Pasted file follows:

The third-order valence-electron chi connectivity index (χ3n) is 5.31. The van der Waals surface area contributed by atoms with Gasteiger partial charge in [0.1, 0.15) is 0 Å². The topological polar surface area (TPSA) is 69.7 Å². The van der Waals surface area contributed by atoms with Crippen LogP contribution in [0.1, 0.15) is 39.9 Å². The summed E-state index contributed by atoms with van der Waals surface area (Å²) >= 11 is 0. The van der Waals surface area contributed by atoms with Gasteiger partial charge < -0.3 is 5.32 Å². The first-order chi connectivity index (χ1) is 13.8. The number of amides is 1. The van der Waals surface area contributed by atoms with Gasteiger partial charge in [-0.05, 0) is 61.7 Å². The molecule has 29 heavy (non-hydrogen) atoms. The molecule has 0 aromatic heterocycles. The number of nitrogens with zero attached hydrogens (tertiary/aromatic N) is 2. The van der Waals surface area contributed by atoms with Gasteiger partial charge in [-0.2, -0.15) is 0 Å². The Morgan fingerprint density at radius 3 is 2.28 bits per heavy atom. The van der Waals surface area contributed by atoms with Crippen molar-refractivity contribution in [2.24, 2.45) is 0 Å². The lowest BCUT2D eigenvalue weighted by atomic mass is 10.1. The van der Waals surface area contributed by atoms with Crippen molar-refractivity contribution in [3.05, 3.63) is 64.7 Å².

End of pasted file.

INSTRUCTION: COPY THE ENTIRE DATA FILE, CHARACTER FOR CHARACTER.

The third-order valence-electron chi connectivity index (χ3n) is 5.31. The van der Waals surface area contributed by atoms with Gasteiger partial charge in [0.1, 0.15) is 0 Å². The topological polar surface area (TPSA) is 69.7 Å². The van der Waals surface area contributed by atoms with Crippen LogP contribution in [0.1, 0.15) is 39.9 Å². The summed E-state index contributed by atoms with van der Waals surface area (Å²) >= 11 is 0. The van der Waals surface area contributed by atoms with Gasteiger partial charge < -0.3 is 5.32 Å². The first-order chi connectivity index (χ1) is 13.8. The number of amides is 1. The van der Waals surface area contributed by atoms with Gasteiger partial charge in [-0.05, 0) is 61.7 Å². The molecule has 29 heavy (non-hydrogen) atoms. The molecule has 0 aromatic heterocycles. The number of nitrogens with zero attached hydrogens (tertiary/aromatic N) is 2. The van der Waals surface area contributed by atoms with Gasteiger partial charge in [-0.2, -0.15) is 0 Å². The Morgan fingerprint density at radius 3 is 2.28 bits per heavy atom. The van der Waals surface area contributed by atoms with Crippen molar-refractivity contribution in [2.24, 2.45) is 0 Å². The lowest BCUT2D eigenvalue weighted by atomic mass is 10.1. The van der Waals surface area contributed by atoms with Crippen molar-refractivity contribution in [3.05, 3.63) is 64.7 Å².